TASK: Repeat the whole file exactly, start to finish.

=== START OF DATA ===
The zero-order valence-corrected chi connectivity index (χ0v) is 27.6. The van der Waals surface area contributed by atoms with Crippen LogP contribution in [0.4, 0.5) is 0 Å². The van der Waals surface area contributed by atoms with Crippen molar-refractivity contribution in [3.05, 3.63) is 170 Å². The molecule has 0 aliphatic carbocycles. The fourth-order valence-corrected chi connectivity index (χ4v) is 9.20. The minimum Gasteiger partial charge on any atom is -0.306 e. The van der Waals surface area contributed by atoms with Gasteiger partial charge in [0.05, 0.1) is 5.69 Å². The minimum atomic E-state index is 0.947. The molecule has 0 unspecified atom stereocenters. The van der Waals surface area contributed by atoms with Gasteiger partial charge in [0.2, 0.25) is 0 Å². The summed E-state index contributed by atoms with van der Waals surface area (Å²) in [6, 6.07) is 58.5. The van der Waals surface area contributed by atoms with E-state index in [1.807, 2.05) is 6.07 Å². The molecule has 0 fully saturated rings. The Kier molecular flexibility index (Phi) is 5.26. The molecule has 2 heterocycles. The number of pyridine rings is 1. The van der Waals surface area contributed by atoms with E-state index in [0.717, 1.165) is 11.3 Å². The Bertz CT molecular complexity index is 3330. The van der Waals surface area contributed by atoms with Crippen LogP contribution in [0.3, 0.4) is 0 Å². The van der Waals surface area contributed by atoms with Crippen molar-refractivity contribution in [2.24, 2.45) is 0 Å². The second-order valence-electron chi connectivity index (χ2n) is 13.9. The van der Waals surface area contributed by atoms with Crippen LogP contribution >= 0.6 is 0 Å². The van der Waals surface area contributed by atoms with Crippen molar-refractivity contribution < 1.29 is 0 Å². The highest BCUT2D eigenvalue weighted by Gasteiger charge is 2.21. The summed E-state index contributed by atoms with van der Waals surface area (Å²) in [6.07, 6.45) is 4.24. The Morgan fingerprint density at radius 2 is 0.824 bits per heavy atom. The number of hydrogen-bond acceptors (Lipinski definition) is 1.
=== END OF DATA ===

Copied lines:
The zero-order valence-corrected chi connectivity index (χ0v) is 27.6. The van der Waals surface area contributed by atoms with Crippen LogP contribution in [0.4, 0.5) is 0 Å². The van der Waals surface area contributed by atoms with Crippen molar-refractivity contribution in [3.05, 3.63) is 170 Å². The molecule has 0 aliphatic carbocycles. The fourth-order valence-corrected chi connectivity index (χ4v) is 9.20. The minimum Gasteiger partial charge on any atom is -0.306 e. The van der Waals surface area contributed by atoms with Gasteiger partial charge in [0.05, 0.1) is 5.69 Å². The minimum atomic E-state index is 0.947. The molecule has 0 unspecified atom stereocenters. The van der Waals surface area contributed by atoms with Gasteiger partial charge in [0.2, 0.25) is 0 Å². The summed E-state index contributed by atoms with van der Waals surface area (Å²) in [6, 6.07) is 58.5. The van der Waals surface area contributed by atoms with E-state index in [1.807, 2.05) is 6.07 Å². The molecule has 0 fully saturated rings. The Kier molecular flexibility index (Phi) is 5.26. The molecule has 2 heterocycles. The number of pyridine rings is 1. The van der Waals surface area contributed by atoms with E-state index in [0.717, 1.165) is 11.3 Å². The Bertz CT molecular complexity index is 3330. The van der Waals surface area contributed by atoms with Crippen LogP contribution in [0.3, 0.4) is 0 Å². The van der Waals surface area contributed by atoms with Crippen molar-refractivity contribution in [2.24, 2.45) is 0 Å². The second-order valence-electron chi connectivity index (χ2n) is 13.9. The van der Waals surface area contributed by atoms with Crippen LogP contribution >= 0.6 is 0 Å². The van der Waals surface area contributed by atoms with Crippen molar-refractivity contribution < 1.29 is 0 Å². The highest BCUT2D eigenvalue weighted by Gasteiger charge is 2.21. The summed E-state index contributed by atoms with van der Waals surface area (Å²) in [6.07, 6.45) is 4.24. The Morgan fingerprint density at radius 2 is 0.824 bits per heavy atom. The number of hydrogen-bond acceptors (Lipinski definition) is 1.